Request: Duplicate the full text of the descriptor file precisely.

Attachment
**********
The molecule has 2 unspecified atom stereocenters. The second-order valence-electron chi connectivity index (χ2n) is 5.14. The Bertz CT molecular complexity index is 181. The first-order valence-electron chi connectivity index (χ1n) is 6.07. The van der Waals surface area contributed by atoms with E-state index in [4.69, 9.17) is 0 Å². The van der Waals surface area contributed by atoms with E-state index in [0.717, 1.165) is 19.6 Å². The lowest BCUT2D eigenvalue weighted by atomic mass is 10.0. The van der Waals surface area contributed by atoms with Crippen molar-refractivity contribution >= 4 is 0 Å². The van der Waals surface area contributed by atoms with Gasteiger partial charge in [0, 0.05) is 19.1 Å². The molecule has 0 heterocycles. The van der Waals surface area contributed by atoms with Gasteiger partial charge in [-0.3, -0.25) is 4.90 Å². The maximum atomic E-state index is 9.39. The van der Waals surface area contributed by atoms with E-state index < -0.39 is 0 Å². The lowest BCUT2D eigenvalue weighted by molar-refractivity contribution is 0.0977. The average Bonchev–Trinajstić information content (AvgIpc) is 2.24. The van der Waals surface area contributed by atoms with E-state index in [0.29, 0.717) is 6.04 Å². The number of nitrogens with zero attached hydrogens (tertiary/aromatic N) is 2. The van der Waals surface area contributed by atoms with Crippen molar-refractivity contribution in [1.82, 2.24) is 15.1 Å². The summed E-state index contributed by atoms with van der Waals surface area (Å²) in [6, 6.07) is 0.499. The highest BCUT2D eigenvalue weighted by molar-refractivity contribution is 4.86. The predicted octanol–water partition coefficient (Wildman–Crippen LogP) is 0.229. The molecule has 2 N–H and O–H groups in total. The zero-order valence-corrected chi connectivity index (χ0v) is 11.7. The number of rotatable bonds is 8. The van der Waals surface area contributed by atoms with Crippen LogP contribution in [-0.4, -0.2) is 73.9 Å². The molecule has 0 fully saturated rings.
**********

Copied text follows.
The molecule has 2 unspecified atom stereocenters. The second-order valence-electron chi connectivity index (χ2n) is 5.14. The Bertz CT molecular complexity index is 181. The first-order valence-electron chi connectivity index (χ1n) is 6.07. The van der Waals surface area contributed by atoms with E-state index in [4.69, 9.17) is 0 Å². The van der Waals surface area contributed by atoms with E-state index in [0.717, 1.165) is 19.6 Å². The lowest BCUT2D eigenvalue weighted by atomic mass is 10.0. The van der Waals surface area contributed by atoms with Crippen molar-refractivity contribution >= 4 is 0 Å². The van der Waals surface area contributed by atoms with Gasteiger partial charge in [0, 0.05) is 19.1 Å². The molecule has 0 heterocycles. The van der Waals surface area contributed by atoms with Gasteiger partial charge in [-0.3, -0.25) is 4.90 Å². The maximum atomic E-state index is 9.39. The van der Waals surface area contributed by atoms with E-state index < -0.39 is 0 Å². The lowest BCUT2D eigenvalue weighted by molar-refractivity contribution is 0.0977. The average Bonchev–Trinajstić information content (AvgIpc) is 2.24. The van der Waals surface area contributed by atoms with E-state index in [0.29, 0.717) is 6.04 Å². The number of nitrogens with zero attached hydrogens (tertiary/aromatic N) is 2. The van der Waals surface area contributed by atoms with Crippen molar-refractivity contribution in [1.82, 2.24) is 15.1 Å². The summed E-state index contributed by atoms with van der Waals surface area (Å²) in [6, 6.07) is 0.499. The highest BCUT2D eigenvalue weighted by molar-refractivity contribution is 4.86. The predicted octanol–water partition coefficient (Wildman–Crippen LogP) is 0.229. The molecule has 2 N–H and O–H groups in total. The zero-order valence-corrected chi connectivity index (χ0v) is 11.7. The number of rotatable bonds is 8. The van der Waals surface area contributed by atoms with Crippen LogP contribution in [-0.4, -0.2) is 73.9 Å². The molecule has 0 fully saturated rings.